The knot 4_{1} was somewhat peculiar because it was flipping continuously from one metastable position to another one (see movie S3). We noted also that some of the ideal knots did not show any rotation during the sedimentation, such as the knot 8_{18} (see movie S4). This is presumably the consequence of the fact that the ideal configuration of this achiral knot is identical to its mirror image. Chirality and rotation during sedimentation are correlated. Moreover, we also observed that right and lefthanded 3_{1} knots were rotating in opposite directions when sedimenting along the corresponding hydrodynamic axes (see movie S5). The movements of right and lefthanded ideal 3_{1} knots just looked like mirror images of each other. We also studied the rotation of ideal composite knots with 3_{1} righthanded (3_{1R}) and lefthanded (3_{1L}) knots: 3_{1L}#3_{1R} (square knot) and respectively 3_{1R}#3_{1R} (granny knot). We observed that the achiral composite knot 3_{1L}#3_{1R} did not rotate (see movie S6) whereas that the chiral one 3_{1R}#3_{1R} showed a quick rotation (see movie S7). Note that similar to 8_{18} knot, the ideal configuration of 3_{1L}#3_{1R} is superimposable with its mirror image.
Table 1 lists sedimentation speeds of different knots in water and silicon oil, respectively. As aforementioned, some knots were observed to adopt two different stable orientations during sedimentation, where the two orientations usually resulted in a different specific speed. In Table 1 these knots have three characteristic speed values, where v_{s} and v_{f} denote the speeds in orientations resulting in a slower and faster sedimentation, respectively and v_{a} denote the average speed between the former two speeds. For knots for which we observed only one preferential orientation, we treat the observed speed as the average speed (v_{a}) for a given knot. The same applies to knots that did not reach a stable orientation during sedimentation and constantly tumbled during the fall.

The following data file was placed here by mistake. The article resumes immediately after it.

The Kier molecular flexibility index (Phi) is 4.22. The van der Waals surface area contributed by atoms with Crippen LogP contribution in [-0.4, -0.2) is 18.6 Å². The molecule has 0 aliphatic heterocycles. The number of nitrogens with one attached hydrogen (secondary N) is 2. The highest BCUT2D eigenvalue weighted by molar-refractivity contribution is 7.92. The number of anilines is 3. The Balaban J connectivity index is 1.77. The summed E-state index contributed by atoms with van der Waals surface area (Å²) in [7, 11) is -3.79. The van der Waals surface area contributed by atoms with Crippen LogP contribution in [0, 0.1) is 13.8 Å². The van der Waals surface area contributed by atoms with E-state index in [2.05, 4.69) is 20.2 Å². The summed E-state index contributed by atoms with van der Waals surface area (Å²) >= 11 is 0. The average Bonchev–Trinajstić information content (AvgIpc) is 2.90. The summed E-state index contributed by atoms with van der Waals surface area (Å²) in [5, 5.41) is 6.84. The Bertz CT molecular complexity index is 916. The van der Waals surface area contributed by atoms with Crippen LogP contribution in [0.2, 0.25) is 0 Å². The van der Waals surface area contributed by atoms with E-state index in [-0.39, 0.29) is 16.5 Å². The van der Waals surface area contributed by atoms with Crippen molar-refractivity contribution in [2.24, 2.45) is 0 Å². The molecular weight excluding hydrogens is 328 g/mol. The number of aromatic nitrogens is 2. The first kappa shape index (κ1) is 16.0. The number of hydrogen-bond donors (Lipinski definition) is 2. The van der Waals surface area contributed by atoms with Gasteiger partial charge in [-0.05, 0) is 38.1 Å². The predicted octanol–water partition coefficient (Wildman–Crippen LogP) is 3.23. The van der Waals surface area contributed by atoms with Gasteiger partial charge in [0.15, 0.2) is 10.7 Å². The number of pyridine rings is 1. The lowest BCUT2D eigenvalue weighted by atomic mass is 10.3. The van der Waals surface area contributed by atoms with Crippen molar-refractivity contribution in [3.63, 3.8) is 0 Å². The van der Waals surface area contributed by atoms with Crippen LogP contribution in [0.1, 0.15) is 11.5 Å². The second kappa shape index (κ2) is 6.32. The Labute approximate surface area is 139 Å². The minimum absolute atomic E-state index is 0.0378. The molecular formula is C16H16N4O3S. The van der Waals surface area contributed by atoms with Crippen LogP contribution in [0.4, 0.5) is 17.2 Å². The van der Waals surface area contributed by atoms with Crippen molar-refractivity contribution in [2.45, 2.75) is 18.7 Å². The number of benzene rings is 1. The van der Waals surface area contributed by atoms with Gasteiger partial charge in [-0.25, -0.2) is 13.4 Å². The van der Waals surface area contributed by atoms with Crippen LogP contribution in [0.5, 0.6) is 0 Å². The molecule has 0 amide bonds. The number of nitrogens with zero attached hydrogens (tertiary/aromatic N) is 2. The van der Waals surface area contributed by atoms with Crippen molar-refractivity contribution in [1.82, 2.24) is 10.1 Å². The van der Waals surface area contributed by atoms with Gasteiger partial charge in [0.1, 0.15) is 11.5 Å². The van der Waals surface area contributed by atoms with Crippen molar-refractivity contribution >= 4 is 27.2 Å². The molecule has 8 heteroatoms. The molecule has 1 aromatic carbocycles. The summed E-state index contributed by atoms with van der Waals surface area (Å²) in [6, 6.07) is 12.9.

Obviously, the sedimentation speed is much larger in water than in viscous silicon oil, however we are rather interested here in the ratio of sedimentation speeds of different knots in the same medium. We therefore normalize the reported velocities by the average velocity v_{a} of the unknot in a given medium. Figure 3.a,b shows the relationship between the normalized average sedimentation speeds of different knots in water and oil, respectively and the ACN of the corresponding knots. We find that the sedimentation speed increases with the average crossing number (see Fig. 3). As could be expected, the differences of normalized speeds of different knots are much larger in oil than in water but the general trend is similar.
Discussion
Comparing our experimental results with numerical simulations of the sedimentation process for the shapes of ideal knots, reported by Gonzalez et al.^{20}, we see a somewhat larger scattering of the data around the linear trend (see Fig. 5 in Ref. 20). Presumably the main source of discrepancy is that our average sedimentation speed was obtained by a straightforward average over speeds obtained in two stable orientations, whereas Gonzalez et al. in their simulations were able to take into account the relative frequency with which the two stable orientations were attained. However, if we take into account only the knots analyzed by Gonzalez et al.^{20}, i.e. 3_{1}, 4_{1}, 5_{1}, 6_{1}, 7_{1} and 7_{7}, the latter knots agree significantly better with a linear relation with the ACN than some of the other knots we analyzed.
Also in the gel electrophoresis experiments that gave rise to the observation that the electrophoretic migration speeds of various DNA knots increases with their ACN, the studied knots belonged only to two families of knots, i.e. torus and twist knots, which include 3_{1}, 4_{1}, 5_{1}, 5_{2}, 6_{1}, 7_{1}, 7_{2}, 8_{1}, 9_{1}, 9_{2} and 10_{1} knots^{5}. If we look only at the speeds of the 3_{1}, 4_{1}, 5_{1}, 5_{2}, 6_{1}, 7_{1}, 7_{2}, 8_{1}, 9_{1}, 9_{2} knots, they also show a much smaller scatter around the linear relation. The slow mean speed of 9_{1} knot in oil (see Fig. 3.b) was due to the fact that the faster hydrodynamic axis was unstable and we measured only the speed resulting from the orientation resulting in a slower sedimentation. Also the slow speed of 8_{21} in water most likely resulted from the fact that its faster hydrodynamic was unstable.
Our experiments showed that there is a general correlation between the sedimentation speed of rigid ideal knots and their ACN. However, this correlation applies better to knots belonging to the same family, like twist knots for example, as supported also by further simulations of ideal knots^{21}, where knots belonging to the same family like 3_{1}, 5_{1}, 6_{1} and 7_{1} show a nearly perfect linear relation between their sedimentation speed and their ACN.